iPadOS 16 brings one of the biggest upgrades to iPad multitasking ever thanks to the new Stage Manager feature. So far, Stage Manager on iPad has been met with mixed opinions and criticism for Apple’s decision to limit it only to the newest M1 iPad Air and iPad Pro.
In a new interview with TechCrunch, Apple’s senior vice president of software engineering, Craig Federighi, elaborated on the future of Stage Manager, the decision to limit to the M1 iPads, and more.
Craig Federighi on Stage Manager:
In regards to criticism about Stage Manager being supported only on the M1 iPad Air and iPad Pro, Federighi explained that one of the biggest challenges was making sure the feature met Apple’s expectations for “interactive responsiveness.” Essentially, this is Apple’s expectation that “every app you can touch needs to be able to respond essentially instantaneously.”
According to Federighi, the M1 iPads were the only models that could live up to these expectations thanks to the their increased amount of RAM, faster storage, and support for virtual memory swap.” He explained:
“It’s only the M1 iPads that combined the high DRAM capacity with very high capacity, high performance NAND that allows our virtual memory swap to be super fast,” Federighi says. “Now that we’re letting you have up to four apps on a panel plus another four — up to eight apps to be instantaneously responsive and have plenty of memory, we just don’t have that ability on the other systems.”
Federighi also noted that only the M1 iPads can support the full breadth of external display features because of the Thunderbolt port. Graphics performance also played a role in this decision, he added.
“When you put all this together, we can’t deliver the full Stage Manager experience on any lesser system,” Federighi says. “I mean, we would love to make it available everywhere we can. But this is what it requires. This is the experience we’re going to carry into the future. We didn’t want to constrain our design to something lesser, we’re setting the benchmark for the future.”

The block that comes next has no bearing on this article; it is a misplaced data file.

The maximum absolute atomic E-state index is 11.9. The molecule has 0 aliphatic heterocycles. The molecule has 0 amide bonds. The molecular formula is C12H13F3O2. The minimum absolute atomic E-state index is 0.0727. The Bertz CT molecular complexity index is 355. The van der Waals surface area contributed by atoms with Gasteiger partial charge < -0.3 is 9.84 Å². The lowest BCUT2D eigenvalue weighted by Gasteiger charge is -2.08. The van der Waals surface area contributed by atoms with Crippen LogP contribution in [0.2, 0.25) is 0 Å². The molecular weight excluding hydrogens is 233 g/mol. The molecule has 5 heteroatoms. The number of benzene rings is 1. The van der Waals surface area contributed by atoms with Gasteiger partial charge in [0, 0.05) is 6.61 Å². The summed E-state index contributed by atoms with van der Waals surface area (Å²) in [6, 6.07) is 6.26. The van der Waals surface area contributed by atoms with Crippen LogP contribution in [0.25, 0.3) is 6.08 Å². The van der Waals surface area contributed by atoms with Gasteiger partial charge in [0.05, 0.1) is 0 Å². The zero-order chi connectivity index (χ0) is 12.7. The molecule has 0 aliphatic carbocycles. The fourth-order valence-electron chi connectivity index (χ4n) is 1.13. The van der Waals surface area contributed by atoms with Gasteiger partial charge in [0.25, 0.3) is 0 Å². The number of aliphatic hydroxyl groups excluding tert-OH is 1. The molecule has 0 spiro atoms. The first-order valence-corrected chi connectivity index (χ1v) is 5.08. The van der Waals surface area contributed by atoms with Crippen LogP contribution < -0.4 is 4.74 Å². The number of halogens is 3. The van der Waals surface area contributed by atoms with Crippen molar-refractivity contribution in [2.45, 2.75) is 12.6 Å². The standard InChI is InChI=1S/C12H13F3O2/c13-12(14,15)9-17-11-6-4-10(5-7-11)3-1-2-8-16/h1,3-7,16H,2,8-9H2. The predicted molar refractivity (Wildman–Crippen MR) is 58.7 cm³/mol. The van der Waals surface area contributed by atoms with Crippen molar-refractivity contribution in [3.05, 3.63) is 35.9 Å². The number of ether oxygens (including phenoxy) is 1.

Looking ahead to the future of Stage Manager, Federighi said that Apple is closely watching the feedback and response to the version of the feature included in iPadOS 16 beta 1. As you would expect, Federighi promised that Apple will continue to work on the feature and make improvements over the summer.
Federighi noted that Apple already has a number of new features and changes planned:
“We already had a number of them planned as it relates to stage manager both on Mac and iPad,” says Federighi. “And some of the feedback we’ve received are things where we’re like ‘yeah I mean that that’s coming in seed two or seed three!’ We already have those things identified, either that or bugs or just incomplete elements or tweaks to behavior.
“There hasn’t been anything we’ve seen, that has us thinking like, whoa, that is that is unexpected news. Many of them are either the reaction we expect from people who haven’t sort of adapted to the system or in areas where we have refinements in flight. So yeah, we’re certainly going to continue to do that.”
The full interview at TechCrunch is worth a read and includes some additional tidbits about the development process of Stage Manager, why Apple brought it to iPad and Mac simultaneously, and more.
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